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GradMinnesota initiative sets goal of 90 percent high school graduation rate

March 13, 2013

Minnesota is named a GradNation state, joins national effort to boost student achievement
 
ST. PAUL, MN – Every 26 seconds in America, a student drops out of school. In Minnesota, 23 percent of students enrolled in our K-12 system do not graduate from high school in four years. A collaborative effort launched today in Minnesota will help put Minnesota on track to achieve a 90 percent graduation rate by 2020, giving our students the education and support they need to succeed in school and life.
 
The GradMinnesota initiative, co-chaired by Lt. Governor Yvonne Prettner Solon and Education Commissioner Brenda Cassellius, will connect our state to a nationwide movement focused on closing achievement gaps and raising graduation rates. As a GradNation state, Minnesota will join 4 other states committed to improving student achievement and empowering students to graduate from high school in four years.
 
“The success of our economy and the dreams of our students rely in large part on the investment we make in education, and the efforts we undertake to ensure every child has the opportunity and supports they need to graduate from high school,” said Lt. Governor Prettner Solon. “This new GradMinnesota initiative, combined with the governor’s proposed investments in education, will help empower students to succeed in school and life. That is progress worth fighting for.”
 
Minnesota is already making important progress toward improving its high school graduation rate through substantial gains in student achievement. Preliminary data released this week by the Minnesota Department of Education shows that over the last two years graduation rates have started to increase for every subgroup, with the greatest gains in the state’s Hispanic, African American, and Asian students.
 
From 2010 to 2012, Hispanic student graduation rates improved by over 5 percent; African American student graduation rates increased by 4.5 percent;  graduation rates among Asian students went up by 4 percent; and American Indian student graduation rates improved by more than one percent. Graduation rates also improved for students in poverty (3.5 percent), special education students (3.0 percent), and English Language learners (2.5 percent). This growth can be attributed to a renewed focus on supporting schools and investing in proven measures targeted to increase student achievement. The GradMinnesota initiative launched today seeks to build on that momentum.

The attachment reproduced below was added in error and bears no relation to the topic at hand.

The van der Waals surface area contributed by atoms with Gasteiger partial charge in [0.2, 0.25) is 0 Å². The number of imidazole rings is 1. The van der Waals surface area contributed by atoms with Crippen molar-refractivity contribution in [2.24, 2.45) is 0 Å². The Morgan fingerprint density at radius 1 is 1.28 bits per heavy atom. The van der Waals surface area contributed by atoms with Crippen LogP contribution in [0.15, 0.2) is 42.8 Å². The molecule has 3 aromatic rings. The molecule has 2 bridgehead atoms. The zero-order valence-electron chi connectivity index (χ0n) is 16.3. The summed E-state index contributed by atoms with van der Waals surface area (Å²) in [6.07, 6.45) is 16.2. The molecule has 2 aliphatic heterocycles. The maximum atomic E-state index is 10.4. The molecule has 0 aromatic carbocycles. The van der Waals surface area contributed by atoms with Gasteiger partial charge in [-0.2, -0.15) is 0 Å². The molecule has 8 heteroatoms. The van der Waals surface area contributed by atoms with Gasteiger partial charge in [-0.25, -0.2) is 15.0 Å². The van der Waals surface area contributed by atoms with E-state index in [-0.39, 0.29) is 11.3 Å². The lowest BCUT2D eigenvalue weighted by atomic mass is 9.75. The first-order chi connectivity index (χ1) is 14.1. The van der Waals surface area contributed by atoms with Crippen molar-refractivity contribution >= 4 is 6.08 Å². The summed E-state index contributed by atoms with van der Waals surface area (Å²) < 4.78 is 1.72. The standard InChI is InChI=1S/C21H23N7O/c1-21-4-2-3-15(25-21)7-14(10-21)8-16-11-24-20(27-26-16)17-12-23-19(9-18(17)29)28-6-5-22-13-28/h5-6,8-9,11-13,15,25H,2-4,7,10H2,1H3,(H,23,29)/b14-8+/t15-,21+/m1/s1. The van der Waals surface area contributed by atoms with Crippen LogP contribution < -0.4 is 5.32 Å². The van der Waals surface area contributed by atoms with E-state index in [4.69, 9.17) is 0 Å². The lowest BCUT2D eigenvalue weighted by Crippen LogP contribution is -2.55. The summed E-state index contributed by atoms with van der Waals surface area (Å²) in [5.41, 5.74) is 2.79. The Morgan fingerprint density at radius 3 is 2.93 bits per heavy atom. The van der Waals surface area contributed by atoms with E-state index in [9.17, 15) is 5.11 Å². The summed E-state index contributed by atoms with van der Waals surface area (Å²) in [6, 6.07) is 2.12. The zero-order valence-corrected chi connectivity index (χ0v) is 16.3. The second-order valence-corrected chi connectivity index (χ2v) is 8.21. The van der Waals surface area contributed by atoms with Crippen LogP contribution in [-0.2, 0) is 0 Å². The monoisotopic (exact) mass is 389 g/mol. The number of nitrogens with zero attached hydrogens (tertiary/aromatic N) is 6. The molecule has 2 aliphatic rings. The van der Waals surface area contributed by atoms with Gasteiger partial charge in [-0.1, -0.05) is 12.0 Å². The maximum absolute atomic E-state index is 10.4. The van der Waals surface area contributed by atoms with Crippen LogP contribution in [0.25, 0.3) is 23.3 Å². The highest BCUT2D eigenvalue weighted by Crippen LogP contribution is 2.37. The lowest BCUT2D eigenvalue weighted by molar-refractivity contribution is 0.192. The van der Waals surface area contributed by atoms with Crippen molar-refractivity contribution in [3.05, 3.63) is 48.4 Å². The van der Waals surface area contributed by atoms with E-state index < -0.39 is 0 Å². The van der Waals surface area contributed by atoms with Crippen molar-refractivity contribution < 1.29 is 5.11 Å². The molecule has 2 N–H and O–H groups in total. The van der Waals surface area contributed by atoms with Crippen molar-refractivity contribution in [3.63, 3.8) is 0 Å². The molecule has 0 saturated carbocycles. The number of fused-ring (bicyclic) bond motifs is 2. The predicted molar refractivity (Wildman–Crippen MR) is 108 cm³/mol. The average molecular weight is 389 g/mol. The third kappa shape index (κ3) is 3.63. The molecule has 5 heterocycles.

“Today’s announcement is evidence that we are on track toward ensuring every student crosses the finish line and graduates well prepared for college, career and life,” said Commissioner Cassellius. “But this work is just beginning. If we are going to meet our goal of achieving a 90 percent graduation rate by 2020, we must continue investing in our schools and opening doors of opportunity for every child.”
 
New investments in education proposed in Governor Dayton’s budget will be critically important to achieving that objective. The governor’s budget makes strategic investments in education that will provide schools with the resources they need to close achievement gaps and increase graduation rates –including funding for English Language learning students, special education, integration aid, early childhood education, and all-day Kindergarten.
 
“To achieve a 90 percent graduation rate by 2020, it will take bold leadership, strong partnerships and a shared vision of success for all Minnesota's young people,” said Sarah Dixon, President and CEO of Minnesota’s Alliance for Youth. “No one group or person can do it alone, which is why I am so excited to enter into this innovative partnership.”
 
More Information about GradNation
GradNation is an effort of the America’s Promise Alliance founded by General Colin Powell. It is the nation’s largest partnership dedicated to improving the lives of children and youth. The GradNation initiative brings together more than 400 national organizations representing nonprofits, businesses, communities, educators and policymakers with a shared goal of helping American students graduate from high school.